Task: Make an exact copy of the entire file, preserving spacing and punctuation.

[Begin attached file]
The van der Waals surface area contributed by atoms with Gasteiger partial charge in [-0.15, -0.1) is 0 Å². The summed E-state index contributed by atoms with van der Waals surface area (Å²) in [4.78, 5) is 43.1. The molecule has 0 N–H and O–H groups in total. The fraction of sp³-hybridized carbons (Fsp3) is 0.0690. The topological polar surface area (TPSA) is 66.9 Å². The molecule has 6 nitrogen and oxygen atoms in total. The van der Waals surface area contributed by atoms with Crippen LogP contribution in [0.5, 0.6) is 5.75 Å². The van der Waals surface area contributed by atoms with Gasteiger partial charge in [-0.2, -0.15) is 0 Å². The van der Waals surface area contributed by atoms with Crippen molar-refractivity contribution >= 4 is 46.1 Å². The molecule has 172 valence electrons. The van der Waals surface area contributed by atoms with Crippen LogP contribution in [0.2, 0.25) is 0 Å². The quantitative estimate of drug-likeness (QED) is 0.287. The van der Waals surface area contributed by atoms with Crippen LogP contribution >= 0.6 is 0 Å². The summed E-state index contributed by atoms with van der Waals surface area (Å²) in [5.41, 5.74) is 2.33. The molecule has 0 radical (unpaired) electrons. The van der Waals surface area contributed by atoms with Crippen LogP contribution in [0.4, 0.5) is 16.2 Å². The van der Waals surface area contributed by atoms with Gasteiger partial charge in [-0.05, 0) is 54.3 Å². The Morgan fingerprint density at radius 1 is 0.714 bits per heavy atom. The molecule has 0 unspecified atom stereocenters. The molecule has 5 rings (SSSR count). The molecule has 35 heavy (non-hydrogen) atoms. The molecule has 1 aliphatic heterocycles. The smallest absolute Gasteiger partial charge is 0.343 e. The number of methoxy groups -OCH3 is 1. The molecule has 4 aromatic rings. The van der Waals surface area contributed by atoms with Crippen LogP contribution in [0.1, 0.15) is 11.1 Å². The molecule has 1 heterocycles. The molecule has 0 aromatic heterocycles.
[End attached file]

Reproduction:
The van der Waals surface area contributed by atoms with Gasteiger partial charge in [-0.15, -0.1) is 0 Å². The summed E-state index contributed by atoms with van der Waals surface area (Å²) in [4.78, 5) is 43.1. The molecule has 0 N–H and O–H groups in total. The fraction of sp³-hybridized carbons (Fsp3) is 0.0690. The topological polar surface area (TPSA) is 66.9 Å². The molecule has 6 nitrogen and oxygen atoms in total. The van der Waals surface area contributed by atoms with Crippen LogP contribution in [0.5, 0.6) is 5.75 Å². The van der Waals surface area contributed by atoms with Gasteiger partial charge in [-0.2, -0.15) is 0 Å². The van der Waals surface area contributed by atoms with Crippen molar-refractivity contribution >= 4 is 46.1 Å². The molecule has 172 valence electrons. The van der Waals surface area contributed by atoms with Crippen LogP contribution in [0.2, 0.25) is 0 Å². The quantitative estimate of drug-likeness (QED) is 0.287. The van der Waals surface area contributed by atoms with Crippen LogP contribution >= 0.6 is 0 Å². The summed E-state index contributed by atoms with van der Waals surface area (Å²) in [5.41, 5.74) is 2.33. The molecule has 0 radical (unpaired) electrons. The van der Waals surface area contributed by atoms with Crippen LogP contribution in [0.4, 0.5) is 16.2 Å². The van der Waals surface area contributed by atoms with Gasteiger partial charge in [-0.05, 0) is 54.3 Å². The Morgan fingerprint density at radius 1 is 0.714 bits per heavy atom. The molecule has 0 unspecified atom stereocenters. The molecule has 5 rings (SSSR count). The molecule has 35 heavy (non-hydrogen) atoms. The molecule has 1 aliphatic heterocycles. The smallest absolute Gasteiger partial charge is 0.343 e. The number of methoxy groups -OCH3 is 1. The molecule has 4 aromatic rings. The van der Waals surface area contributed by atoms with Crippen LogP contribution in [0.1, 0.15) is 11.1 Å². The molecule has 1 heterocycles. The molecule has 0 aromatic heterocycles.